Layla: My mother is a disciple of the Baghwan Shree Rajneesh. Just occurred to me, it sounds like I’m making this up, but I couldn’t make this shit up, LOL! Remember him? He set up shop in eastern Oregon and pretty soon was plotting to murder the nearby town council. My sisters and I make ruthless fun of it, but that’s because we had to suffer the indignities. I’m pretty sure the only reason my mother didn’t move to Oregon was because the Baghwan would take away her TV.
TaSTy: As a fan of your books and a person who enjoys your writing style, I would like to know a little about Layla the writer. How long have you been writing?
Layla: I taught myself to read and at age 5 because I knew I wanted to be a writer. I knew innately there was some weird kind of power in putting marks onto paper, having someone on the other side of the planet read them, and automatically be inside your world. I must’ve craved power, because in first grade I was tutoring kids to read.
TaSTy: What is your educational background?
Layla: My mother kicked me to the curb when I was fifteen, but luckily I had one of those “alternative” high schools that allowed you to work fulltime and do school work at night and still graduate. We got math credit for balancing our checkbooks, and PE was Frisbee and cribbage. Music Appreciation was listening to Grateful Dead discs. One time, everyone piled in a school bus and drove down to Baja. Another time, we vision quested in the area of Nevada that would become known for Burning Man. We were well-known as “a bunch of hippi freaks.” A slur for which our lesbian biker chicks would punch your lights out!
I don’t think that sort of institution would fly past the school board these days. Just sayin’. Most of us are dead now, or in jail.
TaSTy: Aside from Archery, what do you do to relax or have fun?
Layla: I work seven days a week, so that’s pretty much it. I find joy in things, like being with my Newfoundland dog. I’ll take her swimming in the bay. But I can’t really say I “do” much of anything else. What a dullard! I just went on my first archery tournament and I scored halfway up the woman’s board! Not bad for a dilettante!
TaSTy: You often reference other writers in your books. Who would you say is your favorite writer and why?
Layla: Henry Miller of course! Ford Illuminati’s favorite writer. My mother had a bunch of HM’s books on her shelf, so I’d delve into them for lack of anything else to read. At first I read only the sex scenes, natch. Then I’d read a bit before, and a bit after. Soon I was like “Fuck it, let’s just read the whole thing.” I’m an HM scholar now. I’ve got editions and artwork I’ve promised to the Henry Miller Library in Big Sur. One of the highlights of my life was driving there and seeing Emil White out in the garden. My (then) husband was all ‘Fuck it, this is someone’s house, let’s go!”
TaSTy: Have any of the storylines been particularly hard for you to write? Did the subject matter bother you on a personal level?
Layla: Probably Book One of The Bare Bones, where I was basically laying myself bare on an emotional level and writing about my precarious, fucked-up youth. I didn’t have a stepbrother like Ford (unfortunately—I think I must’ve longed for someone like that to share the misery with me).
TaSTy: Whose story can we expect next?
Layla: Book 2, A Leap In The Dark¸ will tell the story of a Lost Boy, Levon, who has been running a male brothel up in Bountiful. He’s going to clash with Mahalia Warrior’s sister, Oaklyn, a nurse. Oaklyn gets sent in to inspect the Lost Boys for VD before taking them in as new Assassins Prospects, and she clashes with this scum-sucking loser she sees as profiting off the boys. Of course, he’s only done what he can to survive, and he’s actually saved a lot of other Lost Boys from the streets. So there are two people fighting to stand up for what they believe in.
They all move into Avalanche and instantly clash with the Mayor, a polyg who—as we mentioned earlier—has a deep, dark longing for male flesh. He latches onto Levon. He knows Levon’s past, and isn’t above using it for blackmail. The tagline is “Kiss Slowly. Play Hard.”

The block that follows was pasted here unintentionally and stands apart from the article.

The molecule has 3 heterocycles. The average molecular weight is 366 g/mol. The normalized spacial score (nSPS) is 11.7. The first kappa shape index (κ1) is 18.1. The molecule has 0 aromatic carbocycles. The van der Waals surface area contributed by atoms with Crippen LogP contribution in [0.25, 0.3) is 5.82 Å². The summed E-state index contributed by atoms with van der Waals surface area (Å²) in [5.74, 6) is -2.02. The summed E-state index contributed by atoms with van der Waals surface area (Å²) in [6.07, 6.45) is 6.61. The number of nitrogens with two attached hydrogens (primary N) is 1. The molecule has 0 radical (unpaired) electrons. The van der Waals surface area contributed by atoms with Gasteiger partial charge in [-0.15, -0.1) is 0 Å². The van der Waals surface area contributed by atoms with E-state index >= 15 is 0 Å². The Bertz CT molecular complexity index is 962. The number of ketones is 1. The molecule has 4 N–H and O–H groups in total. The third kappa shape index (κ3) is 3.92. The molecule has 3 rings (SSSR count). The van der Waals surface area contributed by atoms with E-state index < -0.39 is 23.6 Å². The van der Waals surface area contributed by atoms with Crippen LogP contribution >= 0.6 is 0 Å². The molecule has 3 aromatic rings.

TaSTy: What advice would you give to aspiring authors?
Layla: That promo is going to be about 40-60% of the game, even if you’re with an established publisher. Allot that time in your schedule (and pocketbook). You have to be a talented writer but on the other hand you have to be a talented secretary as well.
TaSTy: What do you find to be the most difficult part of writing a book? (coming up with a fresh new story, new characters, promotion, etc)
Layla: The characters are the easiest—they just write themselves. I’d say promotion is the hardest because it goes against what we don’t understand. We’re writers, god dammit—we’re not people who are especially good at promoting or putting ourselves out there. We tend to be people with low self-esteem who like to hide in rooms, and the last thing we want to do is put our ego on the line, put it out there for people to bash.
>>>>>>>>>>>>>>>>>>>>WARNING: Through A Glass, Darkly Spoiler questions beyond this point.
TaSTy: Even though Gideon has been exiled to Cornucopia, Papa Ewey still promotes him to be Prez of the Avalanche chapter of the Assassins of Youth. Why?
Layla: I think Papa Ewey (one of my fave biker names!) exiled Gideon out of anger of course, at busting him making time with his Old Lady. Yet he knew Gideon had talents with mining and gun running, so he sent him out there. It was a good way to get rid of Gideon and at the same time rake some benjamins from the Russian lady trade with the fundies.
TaSTy: Was Breakiron sent with Gideon with the sole intention of Gideon ending him?
Layla: You know, that idea never crossed my mind! You should be the writer. Papa Ewey did seem to take it with a grain of salt, although I mentioned several times that Breakiron was fairly expendable and not well-regarded.
TaSTy: Although I love all of the books in all of the series, I think Through the Glass, Darkly is my favorite. I found the storyline to be very exciting and topical. The characters have depth and as always, I love your writing style. Thank you for the opportunity to read an advanced copy.
Layla: Thanks for inviting me to your blog!!
Layla and her pup Myshkin (I love this dog, if Layla needs a pupsitter,I am her gal)
Bestselling author Layla Wolfe likes to bring you alpha males–sometimes two at a time–and the kick-ass women who love them. Her BARE BONES MC series explores the dark, disturbing life of the biker club in Arizona. Her spinoff series THE BENT ZEALOTS MC is a gritty MM saga. She is currently at work on Book One of THE ASSASSINS OF YOUTH MC, another spinoff set in Utah.
Layla Wolfe is the pen name of multi-published erotic romance author Karen Mercury.
A Leap In The Dark, March 2016
Through A Glass, Darkly available December 21, 2015
Layla Wolfe’s Stalker Links:
Layla’s Website – Join Layla’s mailing list to get a free eCopy of Bare Bones book 1
Layla on Pintrest
Layla on Facebook
Layla on Twitter
Layla on Goodreads
Layla on Amazon